Stacey Tinsley | Bossier Press-Tribune
District 37 Senator Barrow Peacock and District 36 Senator Robert Mills worked together to author a special Senate proclamation for Louisiana Middle School Student of The Year from Benton Middle School Zach Cryer.
For his outstanding achievements, Mills presented Cryer with an award and proclamation Thursday.
“Thank you all for coming and taking time out of your day to be here. I know y’all probably have really busy schedules,” Cryer said.
“Thank you to Senator Mills for putting this together and recognizing me this way. It is a huge honor to me. But it’s as much as a representation of how much hard work I put in, it’s also a representation of the hard work that has been invested in me by everyone around me. My family, my mom, my dad, my grandparents, my little sister, my coaches, my youth minister, all my teachers, all of the administration at Benton middle, our administration in Bossier Parish, because without the time that they put into me then I wouldn’t have had the opportunities.
“The ultimate ‘Thank you’ that I need to give is to God. Because without him I wouldn’t be anything. It’s through my faith and the prayers of many others that I was able to have the opportunities that I have. My faith in Him is shaping the man that I am today,” he added.
During the summer, The Louisiana Department of Education named the 2020 Students of the Year and honored all 21 regional finalists for the prestigious award during a virtual ceremony.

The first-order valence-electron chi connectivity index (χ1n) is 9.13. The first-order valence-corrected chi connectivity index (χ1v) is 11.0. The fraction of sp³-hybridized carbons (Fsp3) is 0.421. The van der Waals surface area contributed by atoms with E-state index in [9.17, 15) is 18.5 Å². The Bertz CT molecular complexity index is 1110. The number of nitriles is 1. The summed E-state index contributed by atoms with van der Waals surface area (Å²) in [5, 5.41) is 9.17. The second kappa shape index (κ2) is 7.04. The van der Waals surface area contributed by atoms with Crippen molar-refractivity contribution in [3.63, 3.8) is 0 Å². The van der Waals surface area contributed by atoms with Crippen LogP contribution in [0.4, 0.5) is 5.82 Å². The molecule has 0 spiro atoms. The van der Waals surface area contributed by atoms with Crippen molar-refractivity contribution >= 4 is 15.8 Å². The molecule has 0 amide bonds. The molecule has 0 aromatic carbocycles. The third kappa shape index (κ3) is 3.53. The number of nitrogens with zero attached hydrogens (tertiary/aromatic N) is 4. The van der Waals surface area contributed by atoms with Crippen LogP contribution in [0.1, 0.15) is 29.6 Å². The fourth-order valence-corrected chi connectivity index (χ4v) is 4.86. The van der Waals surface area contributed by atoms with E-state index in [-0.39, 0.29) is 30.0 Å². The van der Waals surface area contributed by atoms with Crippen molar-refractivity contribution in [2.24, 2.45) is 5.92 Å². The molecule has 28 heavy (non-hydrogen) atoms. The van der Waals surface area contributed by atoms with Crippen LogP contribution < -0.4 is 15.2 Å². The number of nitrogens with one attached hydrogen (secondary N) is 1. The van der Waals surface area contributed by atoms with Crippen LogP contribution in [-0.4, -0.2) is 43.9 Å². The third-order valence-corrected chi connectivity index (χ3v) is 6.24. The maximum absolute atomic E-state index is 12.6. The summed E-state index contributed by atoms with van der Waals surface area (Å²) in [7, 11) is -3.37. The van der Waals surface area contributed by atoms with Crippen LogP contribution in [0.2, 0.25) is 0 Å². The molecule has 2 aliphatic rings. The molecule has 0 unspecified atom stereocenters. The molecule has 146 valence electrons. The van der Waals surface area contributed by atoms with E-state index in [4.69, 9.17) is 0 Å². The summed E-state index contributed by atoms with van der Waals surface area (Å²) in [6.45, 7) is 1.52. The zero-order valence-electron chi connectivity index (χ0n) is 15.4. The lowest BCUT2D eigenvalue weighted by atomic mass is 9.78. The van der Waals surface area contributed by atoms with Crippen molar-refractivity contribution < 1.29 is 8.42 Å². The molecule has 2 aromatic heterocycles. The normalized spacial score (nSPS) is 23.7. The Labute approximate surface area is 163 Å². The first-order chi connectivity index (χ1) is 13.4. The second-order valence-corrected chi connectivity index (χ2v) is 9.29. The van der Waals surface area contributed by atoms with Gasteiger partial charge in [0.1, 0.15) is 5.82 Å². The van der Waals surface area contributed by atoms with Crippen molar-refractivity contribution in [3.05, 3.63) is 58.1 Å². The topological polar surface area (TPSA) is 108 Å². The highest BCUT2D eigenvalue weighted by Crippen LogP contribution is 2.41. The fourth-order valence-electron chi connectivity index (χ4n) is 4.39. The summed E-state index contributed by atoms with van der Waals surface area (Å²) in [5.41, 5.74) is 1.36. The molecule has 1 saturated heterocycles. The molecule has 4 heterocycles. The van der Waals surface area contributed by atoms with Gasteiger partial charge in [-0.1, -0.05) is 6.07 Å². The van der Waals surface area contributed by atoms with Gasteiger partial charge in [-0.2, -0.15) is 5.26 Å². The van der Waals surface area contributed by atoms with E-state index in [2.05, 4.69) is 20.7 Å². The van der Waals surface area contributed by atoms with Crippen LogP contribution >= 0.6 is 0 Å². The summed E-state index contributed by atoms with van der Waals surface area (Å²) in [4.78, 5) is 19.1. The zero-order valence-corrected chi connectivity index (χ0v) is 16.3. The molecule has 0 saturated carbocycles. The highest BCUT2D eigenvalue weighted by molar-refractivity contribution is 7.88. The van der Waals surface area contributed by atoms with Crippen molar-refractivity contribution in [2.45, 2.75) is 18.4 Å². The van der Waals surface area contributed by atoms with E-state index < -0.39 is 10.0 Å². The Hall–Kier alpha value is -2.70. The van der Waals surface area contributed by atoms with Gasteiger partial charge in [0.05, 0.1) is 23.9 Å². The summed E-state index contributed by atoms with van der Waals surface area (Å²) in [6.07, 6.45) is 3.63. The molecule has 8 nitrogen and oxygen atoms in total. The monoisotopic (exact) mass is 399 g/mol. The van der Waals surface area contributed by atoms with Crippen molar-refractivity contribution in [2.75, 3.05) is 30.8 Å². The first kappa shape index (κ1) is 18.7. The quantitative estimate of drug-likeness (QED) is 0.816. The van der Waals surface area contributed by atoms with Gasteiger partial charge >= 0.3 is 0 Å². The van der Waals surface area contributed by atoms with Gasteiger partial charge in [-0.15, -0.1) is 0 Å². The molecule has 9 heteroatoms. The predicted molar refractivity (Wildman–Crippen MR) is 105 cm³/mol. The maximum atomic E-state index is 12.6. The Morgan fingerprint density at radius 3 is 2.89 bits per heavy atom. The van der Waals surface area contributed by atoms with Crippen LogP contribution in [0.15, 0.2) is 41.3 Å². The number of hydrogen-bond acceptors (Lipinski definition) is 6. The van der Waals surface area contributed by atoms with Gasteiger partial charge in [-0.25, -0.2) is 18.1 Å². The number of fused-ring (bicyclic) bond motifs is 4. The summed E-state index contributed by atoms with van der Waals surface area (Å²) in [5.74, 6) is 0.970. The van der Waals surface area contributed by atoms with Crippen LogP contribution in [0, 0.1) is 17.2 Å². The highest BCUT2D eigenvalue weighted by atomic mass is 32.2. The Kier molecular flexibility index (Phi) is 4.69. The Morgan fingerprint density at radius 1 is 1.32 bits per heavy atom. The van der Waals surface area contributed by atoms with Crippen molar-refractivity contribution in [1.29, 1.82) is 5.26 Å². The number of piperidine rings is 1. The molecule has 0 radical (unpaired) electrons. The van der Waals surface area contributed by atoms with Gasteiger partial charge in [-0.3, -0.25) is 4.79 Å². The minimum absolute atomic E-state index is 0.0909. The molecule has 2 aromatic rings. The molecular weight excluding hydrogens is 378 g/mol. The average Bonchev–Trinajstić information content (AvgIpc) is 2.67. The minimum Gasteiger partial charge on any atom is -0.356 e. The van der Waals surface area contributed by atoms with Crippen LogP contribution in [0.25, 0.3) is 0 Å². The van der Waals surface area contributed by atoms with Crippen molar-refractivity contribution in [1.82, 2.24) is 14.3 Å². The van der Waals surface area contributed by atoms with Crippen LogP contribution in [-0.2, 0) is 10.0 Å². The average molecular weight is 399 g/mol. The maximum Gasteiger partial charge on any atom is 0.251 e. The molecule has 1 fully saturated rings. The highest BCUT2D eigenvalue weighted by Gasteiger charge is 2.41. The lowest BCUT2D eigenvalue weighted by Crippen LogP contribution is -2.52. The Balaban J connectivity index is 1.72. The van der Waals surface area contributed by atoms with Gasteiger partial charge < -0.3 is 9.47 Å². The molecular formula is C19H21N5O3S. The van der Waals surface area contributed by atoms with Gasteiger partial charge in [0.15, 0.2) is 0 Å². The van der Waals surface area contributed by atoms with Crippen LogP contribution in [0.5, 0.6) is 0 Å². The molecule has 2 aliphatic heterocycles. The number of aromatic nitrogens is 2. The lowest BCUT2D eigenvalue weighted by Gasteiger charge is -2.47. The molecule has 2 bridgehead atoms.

The overall winners, one student from the elementary, middle and high school grades, were selected based on criteria that measure academic achievement, leadership skills, character, and for the first time this year, their career and technical education achievements.
Piper Joan Cangelosi from Baton Rouge’s University Lab is the Elementary School Student of the Year. Benton Middle School’s Zachary Cryer won the Student of the Year for middle school students. Antavion Moore of Ringgold is the High School Student of the Year.
In fifth grade, Cryer was named the Louisiana elementary student of the year. He has maintained a 4.0 GPA throughout his time in school, scored advanced on his most recent state assessments and has already earned a 28 on the ACT.
The annual competition has multiple steps. First, all public and nonpublic schools are asked to submit one candidate from their student body. Students then compete with their peers at the school system level, and winners advance to the regional competitions.
At the regional level, students are selected based on criteria that measure academic success, career and technical achievements, leadership skills, character and service to their schools and communities. Regional selection committees also use student-made portfolios of accomplishments, along with student writing samples and interviews, to assess the communications and critical-thinking skills of each candidate.